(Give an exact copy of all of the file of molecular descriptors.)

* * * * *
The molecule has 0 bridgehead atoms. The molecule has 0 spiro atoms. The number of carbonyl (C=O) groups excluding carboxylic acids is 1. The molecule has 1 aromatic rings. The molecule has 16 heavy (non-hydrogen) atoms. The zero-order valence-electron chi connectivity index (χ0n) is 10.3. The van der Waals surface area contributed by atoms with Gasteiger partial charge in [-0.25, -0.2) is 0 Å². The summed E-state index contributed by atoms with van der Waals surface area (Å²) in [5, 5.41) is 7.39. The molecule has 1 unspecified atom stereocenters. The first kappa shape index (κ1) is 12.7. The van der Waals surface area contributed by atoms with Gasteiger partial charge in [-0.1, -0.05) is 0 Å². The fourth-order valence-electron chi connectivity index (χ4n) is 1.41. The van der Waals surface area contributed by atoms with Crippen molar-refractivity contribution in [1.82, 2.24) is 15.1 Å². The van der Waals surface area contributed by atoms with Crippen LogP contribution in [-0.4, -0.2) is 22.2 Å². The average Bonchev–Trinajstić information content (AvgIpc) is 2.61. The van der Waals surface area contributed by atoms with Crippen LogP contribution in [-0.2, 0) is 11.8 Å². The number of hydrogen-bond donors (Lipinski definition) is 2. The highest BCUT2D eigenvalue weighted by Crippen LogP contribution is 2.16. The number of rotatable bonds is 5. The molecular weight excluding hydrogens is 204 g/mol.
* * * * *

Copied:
The molecule has 0 bridgehead atoms. The molecule has 0 spiro atoms. The number of carbonyl (C=O) groups excluding carboxylic acids is 1. The molecule has 1 aromatic rings. The molecule has 16 heavy (non-hydrogen) atoms. The zero-order valence-electron chi connectivity index (χ0n) is 10.3. The van der Waals surface area contributed by atoms with Gasteiger partial charge in [-0.25, -0.2) is 0 Å². The summed E-state index contributed by atoms with van der Waals surface area (Å²) in [5, 5.41) is 7.39. The molecule has 1 unspecified atom stereocenters. The first kappa shape index (κ1) is 12.7. The van der Waals surface area contributed by atoms with Gasteiger partial charge in [-0.1, -0.05) is 0 Å². The fourth-order valence-electron chi connectivity index (χ4n) is 1.41. The van der Waals surface area contributed by atoms with Crippen molar-refractivity contribution in [1.82, 2.24) is 15.1 Å². The van der Waals surface area contributed by atoms with Crippen LogP contribution in [-0.4, -0.2) is 22.2 Å². The average Bonchev–Trinajstić information content (AvgIpc) is 2.61. The van der Waals surface area contributed by atoms with Crippen LogP contribution in [-0.2, 0) is 11.8 Å². The number of hydrogen-bond donors (Lipinski definition) is 2. The highest BCUT2D eigenvalue weighted by Crippen LogP contribution is 2.16. The number of rotatable bonds is 5. The molecular weight excluding hydrogens is 204 g/mol.